Radiomic features achieve promising results in cancer diagnosis, treatment response prediction, and survival prediction. Our goal is to compare the handcrafted (explicitly designed) and deep learning (DL)-based radiomic features extracted from pre-treatment diffusion-weighted magnetic resonance images (DWIs) for predicting neoadjuvant chemoradiation treatment (nCRT) response in patients with locally advanced rectal cancer (LARC). 43 Patients receiving nCRT were included. All patients underwent DWIs before nCRT and total mesorectal excision surgery 6-12 weeks after completion of nCRT. Gross tumor volume (GTV) contours were drawn by an experienced radiation oncologist on DWIs. The patient-cohort was split into the responder group (n = 22) and the non-responder group (n = 21) based on the post-nCRT response assessed by postoperative pathology, MRI or colonoscopy. Handcrafted and DL-based features were extracted from the apparent diffusion coefficient (ADC) map of the DWI using conventional computer-aided diagnosis methods and a pre-trained convolution neural network, respectively. Least absolute shrinkage and selection operator (LASSO)-logistic regression models were constructed using extracted features for predicting treatment response. The model performance was evaluated with repeated 20 times stratified 4-fold cross-validation using receiver operating characteristic (ROC) curves and compared using the corrected paired t-test. The model built with handcrafted features achieved the mean area under the ROC curve (AUC) of 0.64, while the one built with DL-based features yielded the mean AUC of 0.73. The corrected paired t-test on AUC showed P-value < 0.05. DL-based features extracted from pre-treatment DWIs achieved significantly better classification performance compared with handcrafted features for predicting nCRT response in patients with LARC.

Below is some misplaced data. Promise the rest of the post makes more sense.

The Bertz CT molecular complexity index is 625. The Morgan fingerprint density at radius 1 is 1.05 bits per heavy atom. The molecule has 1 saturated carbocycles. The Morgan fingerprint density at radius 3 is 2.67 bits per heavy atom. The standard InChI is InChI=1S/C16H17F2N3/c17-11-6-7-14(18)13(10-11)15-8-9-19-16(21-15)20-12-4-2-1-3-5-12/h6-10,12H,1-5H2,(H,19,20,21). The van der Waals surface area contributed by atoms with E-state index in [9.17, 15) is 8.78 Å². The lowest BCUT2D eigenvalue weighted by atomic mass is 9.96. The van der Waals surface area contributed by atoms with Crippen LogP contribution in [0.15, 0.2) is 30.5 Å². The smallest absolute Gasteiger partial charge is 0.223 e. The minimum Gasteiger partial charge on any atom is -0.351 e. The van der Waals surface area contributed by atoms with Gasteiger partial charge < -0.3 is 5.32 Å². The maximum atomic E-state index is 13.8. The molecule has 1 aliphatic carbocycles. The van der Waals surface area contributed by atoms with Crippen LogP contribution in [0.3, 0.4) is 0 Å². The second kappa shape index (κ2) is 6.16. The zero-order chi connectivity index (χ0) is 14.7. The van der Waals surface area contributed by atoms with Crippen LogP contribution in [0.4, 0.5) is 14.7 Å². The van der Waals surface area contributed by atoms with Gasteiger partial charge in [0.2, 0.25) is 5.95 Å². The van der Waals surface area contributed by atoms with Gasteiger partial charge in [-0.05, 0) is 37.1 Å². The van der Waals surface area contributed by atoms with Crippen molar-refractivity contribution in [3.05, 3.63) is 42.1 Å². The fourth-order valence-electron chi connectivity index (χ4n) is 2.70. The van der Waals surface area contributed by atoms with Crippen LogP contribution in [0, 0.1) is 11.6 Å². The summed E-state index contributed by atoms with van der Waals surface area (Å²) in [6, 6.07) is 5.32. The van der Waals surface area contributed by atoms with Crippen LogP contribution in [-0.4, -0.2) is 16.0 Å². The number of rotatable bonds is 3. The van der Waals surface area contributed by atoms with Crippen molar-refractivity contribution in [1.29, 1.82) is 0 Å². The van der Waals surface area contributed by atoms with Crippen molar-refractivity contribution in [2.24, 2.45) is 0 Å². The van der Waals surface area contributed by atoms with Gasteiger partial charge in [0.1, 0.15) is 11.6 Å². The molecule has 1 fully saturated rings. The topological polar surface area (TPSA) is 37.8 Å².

- deep learning
- diffusion-weighted MR imaging
- locally advanced rectal cancer
- treatment response prediction
ASJC Scopus subject areas
- Radiological and Ultrasound Technology
- Radiology Nuclear Medicine and imaging